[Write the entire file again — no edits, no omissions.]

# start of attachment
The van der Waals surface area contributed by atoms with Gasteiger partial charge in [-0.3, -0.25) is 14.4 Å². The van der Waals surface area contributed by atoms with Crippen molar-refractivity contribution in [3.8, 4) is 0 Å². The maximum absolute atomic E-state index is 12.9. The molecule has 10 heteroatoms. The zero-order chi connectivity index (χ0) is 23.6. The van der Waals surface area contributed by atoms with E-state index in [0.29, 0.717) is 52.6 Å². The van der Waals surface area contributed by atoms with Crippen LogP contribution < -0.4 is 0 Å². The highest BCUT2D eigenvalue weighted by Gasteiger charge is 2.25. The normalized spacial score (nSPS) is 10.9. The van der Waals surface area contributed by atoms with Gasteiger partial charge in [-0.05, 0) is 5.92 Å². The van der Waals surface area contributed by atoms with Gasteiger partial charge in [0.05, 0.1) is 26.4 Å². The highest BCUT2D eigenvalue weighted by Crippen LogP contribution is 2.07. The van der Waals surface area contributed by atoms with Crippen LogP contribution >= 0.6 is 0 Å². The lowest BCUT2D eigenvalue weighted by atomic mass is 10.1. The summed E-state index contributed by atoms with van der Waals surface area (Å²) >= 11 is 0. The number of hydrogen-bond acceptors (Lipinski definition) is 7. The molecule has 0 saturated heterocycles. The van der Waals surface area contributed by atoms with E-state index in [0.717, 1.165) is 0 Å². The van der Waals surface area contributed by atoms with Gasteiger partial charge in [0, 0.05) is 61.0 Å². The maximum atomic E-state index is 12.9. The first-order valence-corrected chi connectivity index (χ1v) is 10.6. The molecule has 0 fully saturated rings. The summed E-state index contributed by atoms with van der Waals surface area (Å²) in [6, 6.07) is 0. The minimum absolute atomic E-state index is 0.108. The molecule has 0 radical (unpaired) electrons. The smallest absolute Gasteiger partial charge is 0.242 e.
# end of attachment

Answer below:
The van der Waals surface area contributed by atoms with Gasteiger partial charge in [-0.3, -0.25) is 14.4 Å². The van der Waals surface area contributed by atoms with Crippen molar-refractivity contribution in [3.8, 4) is 0 Å². The maximum absolute atomic E-state index is 12.9. The molecule has 10 heteroatoms. The zero-order chi connectivity index (χ0) is 23.6. The van der Waals surface area contributed by atoms with E-state index in [0.29, 0.717) is 52.6 Å². The van der Waals surface area contributed by atoms with Crippen LogP contribution < -0.4 is 0 Å². The highest BCUT2D eigenvalue weighted by Gasteiger charge is 2.25. The normalized spacial score (nSPS) is 10.9. The van der Waals surface area contributed by atoms with Gasteiger partial charge in [-0.05, 0) is 5.92 Å². The van der Waals surface area contributed by atoms with Gasteiger partial charge in [0.05, 0.1) is 26.4 Å². The highest BCUT2D eigenvalue weighted by Crippen LogP contribution is 2.07. The van der Waals surface area contributed by atoms with Crippen LogP contribution >= 0.6 is 0 Å². The lowest BCUT2D eigenvalue weighted by atomic mass is 10.1. The summed E-state index contributed by atoms with van der Waals surface area (Å²) >= 11 is 0. The number of hydrogen-bond acceptors (Lipinski definition) is 7. The molecule has 0 saturated heterocycles. The van der Waals surface area contributed by atoms with E-state index in [0.717, 1.165) is 0 Å². The van der Waals surface area contributed by atoms with Gasteiger partial charge in [0, 0.05) is 61.0 Å². The maximum atomic E-state index is 12.9. The first-order valence-corrected chi connectivity index (χ1v) is 10.6. The molecule has 0 fully saturated rings. The summed E-state index contributed by atoms with van der Waals surface area (Å²) in [6, 6.07) is 0. The minimum absolute atomic E-state index is 0.108. The molecule has 0 radical (unpaired) electrons. The smallest absolute Gasteiger partial charge is 0.242 e.